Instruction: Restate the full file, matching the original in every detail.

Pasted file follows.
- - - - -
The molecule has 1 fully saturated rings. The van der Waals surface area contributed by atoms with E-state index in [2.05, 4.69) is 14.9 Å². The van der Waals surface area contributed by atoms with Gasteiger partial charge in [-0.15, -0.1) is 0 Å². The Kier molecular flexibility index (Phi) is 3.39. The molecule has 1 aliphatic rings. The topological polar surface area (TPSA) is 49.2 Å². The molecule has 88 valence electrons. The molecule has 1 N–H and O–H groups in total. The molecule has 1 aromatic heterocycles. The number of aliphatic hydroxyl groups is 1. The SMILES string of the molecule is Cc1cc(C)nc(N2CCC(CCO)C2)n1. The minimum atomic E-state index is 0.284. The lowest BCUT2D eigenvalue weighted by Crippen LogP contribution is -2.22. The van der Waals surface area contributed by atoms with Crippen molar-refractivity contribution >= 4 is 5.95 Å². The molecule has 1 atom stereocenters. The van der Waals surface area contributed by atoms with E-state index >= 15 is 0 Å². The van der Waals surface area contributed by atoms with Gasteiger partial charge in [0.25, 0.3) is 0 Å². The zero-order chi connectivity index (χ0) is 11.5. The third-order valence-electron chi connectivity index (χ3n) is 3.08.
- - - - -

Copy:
The molecule has 1 fully saturated rings. The van der Waals surface area contributed by atoms with E-state index in [2.05, 4.69) is 14.9 Å². The van der Waals surface area contributed by atoms with Gasteiger partial charge in [-0.15, -0.1) is 0 Å². The Kier molecular flexibility index (Phi) is 3.39. The molecule has 1 aliphatic rings. The topological polar surface area (TPSA) is 49.2 Å². The molecule has 88 valence electrons. The molecule has 1 N–H and O–H groups in total. The molecule has 1 aromatic heterocycles. The number of aliphatic hydroxyl groups is 1. The SMILES string of the molecule is Cc1cc(C)nc(N2CCC(CCO)C2)n1. The minimum atomic E-state index is 0.284. The lowest BCUT2D eigenvalue weighted by Crippen LogP contribution is -2.22. The van der Waals surface area contributed by atoms with Crippen molar-refractivity contribution >= 4 is 5.95 Å². The molecule has 1 atom stereocenters. The van der Waals surface area contributed by atoms with E-state index >= 15 is 0 Å². The van der Waals surface area contributed by atoms with Gasteiger partial charge in [0.25, 0.3) is 0 Å². The zero-order chi connectivity index (χ0) is 11.5. The third-order valence-electron chi connectivity index (χ3n) is 3.08.